Science is the selection mechanism that defines modernity. Yet the application of the scientific method to the ‘soft sciences’ has been very limited, because we have not yet got into the habit of creating contestable counterfactuals. We have no widely practised mechanism for rejecting beliefs that are most probably false.
In economics, selection takes place through markets. Again, it is really a rejection mechanism; your business does not survive if too few people buy your wares. Markets don’t just exist in the worlds of goods and services. There are, for example, relationship markets, which take us back to the sexual side of Darwinian selection. And there are markets for ideas, or ‘propositions’ of truth. Yet market failure reigns.
In markets, a ‘true’ idea is an idea that people will buy. More to the point, propositions are rejected if they are not able to be sold; and this often has little to do with how well argued a proposition is. A proposition will be rejected if it cannot engender an audience. A proposition may be rejected if it is drowned out by other propositions. A proposition is less likely to be rejected if it serves the interests of an influential group of buyers, regardless of its merit in any scientific sense. There are imbalances in the distribution of selection influence, as well as in the distribution of income.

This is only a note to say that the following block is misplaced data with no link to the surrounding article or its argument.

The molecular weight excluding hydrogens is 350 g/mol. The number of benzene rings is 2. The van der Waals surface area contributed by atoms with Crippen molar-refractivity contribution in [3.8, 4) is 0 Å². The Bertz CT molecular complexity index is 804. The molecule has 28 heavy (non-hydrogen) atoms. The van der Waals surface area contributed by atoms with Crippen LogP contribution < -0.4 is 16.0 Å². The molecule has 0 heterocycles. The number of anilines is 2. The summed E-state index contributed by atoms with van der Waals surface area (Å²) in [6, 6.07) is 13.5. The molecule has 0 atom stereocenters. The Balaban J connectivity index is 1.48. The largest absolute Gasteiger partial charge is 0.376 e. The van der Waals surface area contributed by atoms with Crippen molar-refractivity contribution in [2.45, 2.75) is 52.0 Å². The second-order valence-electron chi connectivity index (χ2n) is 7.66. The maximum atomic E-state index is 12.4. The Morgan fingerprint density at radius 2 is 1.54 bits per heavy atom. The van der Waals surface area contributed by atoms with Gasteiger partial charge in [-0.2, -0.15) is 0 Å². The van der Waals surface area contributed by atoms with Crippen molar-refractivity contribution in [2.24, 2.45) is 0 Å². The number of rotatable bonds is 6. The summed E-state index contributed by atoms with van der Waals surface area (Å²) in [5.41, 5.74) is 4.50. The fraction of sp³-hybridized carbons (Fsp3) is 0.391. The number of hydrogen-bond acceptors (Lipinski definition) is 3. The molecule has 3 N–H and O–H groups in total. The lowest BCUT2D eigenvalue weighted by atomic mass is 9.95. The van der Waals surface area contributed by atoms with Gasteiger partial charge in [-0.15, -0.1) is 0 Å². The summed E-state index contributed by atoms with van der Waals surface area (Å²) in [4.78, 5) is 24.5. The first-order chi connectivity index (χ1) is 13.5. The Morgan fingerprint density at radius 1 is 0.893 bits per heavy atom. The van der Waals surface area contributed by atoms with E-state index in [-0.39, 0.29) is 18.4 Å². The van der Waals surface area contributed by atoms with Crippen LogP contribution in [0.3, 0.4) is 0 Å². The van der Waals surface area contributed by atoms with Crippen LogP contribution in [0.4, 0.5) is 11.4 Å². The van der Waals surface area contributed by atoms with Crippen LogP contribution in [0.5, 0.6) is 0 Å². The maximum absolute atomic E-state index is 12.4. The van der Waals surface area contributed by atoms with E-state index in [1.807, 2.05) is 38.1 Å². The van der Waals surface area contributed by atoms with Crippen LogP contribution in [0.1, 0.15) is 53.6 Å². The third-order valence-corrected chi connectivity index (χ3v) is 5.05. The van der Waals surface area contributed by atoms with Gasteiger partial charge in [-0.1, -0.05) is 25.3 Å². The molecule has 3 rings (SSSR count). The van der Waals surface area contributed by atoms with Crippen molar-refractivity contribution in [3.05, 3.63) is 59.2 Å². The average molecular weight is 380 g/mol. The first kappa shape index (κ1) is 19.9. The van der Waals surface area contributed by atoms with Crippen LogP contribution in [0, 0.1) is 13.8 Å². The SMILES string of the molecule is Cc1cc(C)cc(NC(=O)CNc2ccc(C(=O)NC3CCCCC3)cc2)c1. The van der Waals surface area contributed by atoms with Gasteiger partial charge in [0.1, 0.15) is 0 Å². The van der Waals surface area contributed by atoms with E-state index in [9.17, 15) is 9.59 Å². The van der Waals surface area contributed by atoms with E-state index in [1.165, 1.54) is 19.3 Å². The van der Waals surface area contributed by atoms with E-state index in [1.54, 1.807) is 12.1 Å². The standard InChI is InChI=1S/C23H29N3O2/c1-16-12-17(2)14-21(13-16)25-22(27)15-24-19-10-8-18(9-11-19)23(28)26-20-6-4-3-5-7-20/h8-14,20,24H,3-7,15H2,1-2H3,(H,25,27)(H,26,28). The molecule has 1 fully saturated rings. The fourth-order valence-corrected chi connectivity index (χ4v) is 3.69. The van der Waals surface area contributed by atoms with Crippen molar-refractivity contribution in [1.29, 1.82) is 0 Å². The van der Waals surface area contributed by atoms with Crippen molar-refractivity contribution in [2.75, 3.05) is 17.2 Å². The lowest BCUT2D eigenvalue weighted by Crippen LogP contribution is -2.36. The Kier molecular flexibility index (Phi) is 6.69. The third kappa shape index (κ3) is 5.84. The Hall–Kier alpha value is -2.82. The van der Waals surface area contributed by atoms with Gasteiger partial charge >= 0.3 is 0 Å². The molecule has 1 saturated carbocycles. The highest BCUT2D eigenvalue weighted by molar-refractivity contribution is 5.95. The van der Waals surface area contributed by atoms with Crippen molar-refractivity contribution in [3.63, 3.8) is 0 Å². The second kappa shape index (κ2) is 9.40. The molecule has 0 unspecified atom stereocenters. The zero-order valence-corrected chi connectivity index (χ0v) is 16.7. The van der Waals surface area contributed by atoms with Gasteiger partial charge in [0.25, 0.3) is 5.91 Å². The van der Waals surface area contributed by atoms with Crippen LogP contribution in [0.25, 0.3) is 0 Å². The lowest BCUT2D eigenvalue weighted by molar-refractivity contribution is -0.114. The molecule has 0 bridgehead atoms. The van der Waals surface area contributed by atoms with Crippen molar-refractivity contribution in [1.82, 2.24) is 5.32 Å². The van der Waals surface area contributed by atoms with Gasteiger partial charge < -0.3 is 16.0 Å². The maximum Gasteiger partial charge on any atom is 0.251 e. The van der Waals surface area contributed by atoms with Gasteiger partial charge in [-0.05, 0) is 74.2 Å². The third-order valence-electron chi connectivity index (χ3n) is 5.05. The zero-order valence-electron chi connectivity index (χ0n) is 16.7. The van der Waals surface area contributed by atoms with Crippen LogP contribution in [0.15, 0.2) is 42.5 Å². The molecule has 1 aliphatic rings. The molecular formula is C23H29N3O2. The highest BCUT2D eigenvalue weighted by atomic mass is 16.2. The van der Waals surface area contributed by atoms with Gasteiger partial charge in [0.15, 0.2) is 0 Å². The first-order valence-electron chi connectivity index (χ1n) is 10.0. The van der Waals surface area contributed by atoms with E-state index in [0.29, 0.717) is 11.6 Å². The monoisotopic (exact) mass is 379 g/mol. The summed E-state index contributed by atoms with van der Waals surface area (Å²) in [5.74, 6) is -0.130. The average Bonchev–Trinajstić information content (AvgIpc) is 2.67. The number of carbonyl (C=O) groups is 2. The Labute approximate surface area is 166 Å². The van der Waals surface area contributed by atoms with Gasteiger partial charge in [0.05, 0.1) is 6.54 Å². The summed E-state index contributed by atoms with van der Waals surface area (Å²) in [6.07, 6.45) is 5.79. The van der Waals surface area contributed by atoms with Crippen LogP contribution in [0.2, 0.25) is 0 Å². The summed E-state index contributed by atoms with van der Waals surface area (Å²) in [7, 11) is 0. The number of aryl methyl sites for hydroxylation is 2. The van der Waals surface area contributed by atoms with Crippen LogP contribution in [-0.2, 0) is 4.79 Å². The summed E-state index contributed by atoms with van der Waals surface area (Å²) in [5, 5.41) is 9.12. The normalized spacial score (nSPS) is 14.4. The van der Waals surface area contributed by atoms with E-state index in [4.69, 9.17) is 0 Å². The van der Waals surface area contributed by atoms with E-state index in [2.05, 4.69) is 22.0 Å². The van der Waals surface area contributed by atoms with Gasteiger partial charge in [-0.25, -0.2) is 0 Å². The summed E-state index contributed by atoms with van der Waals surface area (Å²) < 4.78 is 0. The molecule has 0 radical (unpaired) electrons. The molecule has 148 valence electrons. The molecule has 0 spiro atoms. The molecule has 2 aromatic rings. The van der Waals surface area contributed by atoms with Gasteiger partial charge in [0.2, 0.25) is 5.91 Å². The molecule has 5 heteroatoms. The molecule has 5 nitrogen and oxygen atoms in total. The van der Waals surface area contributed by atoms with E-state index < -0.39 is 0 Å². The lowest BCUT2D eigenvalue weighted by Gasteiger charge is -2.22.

Success in markets conforms with the selection principle of consumer sovereignty. Rejection takes place when a thing or an idea is unattractive to influential buyers. However, a new idea that becomes attractive to many uninfluential buyers may prevail over an old idea that remains attractive to a small number of influential buyers of ideas. The adoption of MMP voting in New Zealand was one such example. (Indeed democracy itself is such an idea, rejected for many centuries in the skewed marketplace of ideas.)
Finally wilful blindness represents a refusal to consider any choice other than a prior belief. It means that we are prone to reject anything that does not fit our preconceptions; in particular it means we will reject such things by subconsciously choosing not to even be aware of what we are rejecting. Thus our preconceived ideas – our beliefs – survive, and ideas that deign to challenge them generally do not. And this may be true even when there is a clear and present change in the information we are confronted with.
Remember those Iraqi “weapons of mass destruction”. They were so obviously a political ruse. Yet so many of us seemed to fall for it. The naïve mainstream media gave credibility to an obvious pretext for western aggression. It was our leaders who wanted to go to war, and we were so easily conned.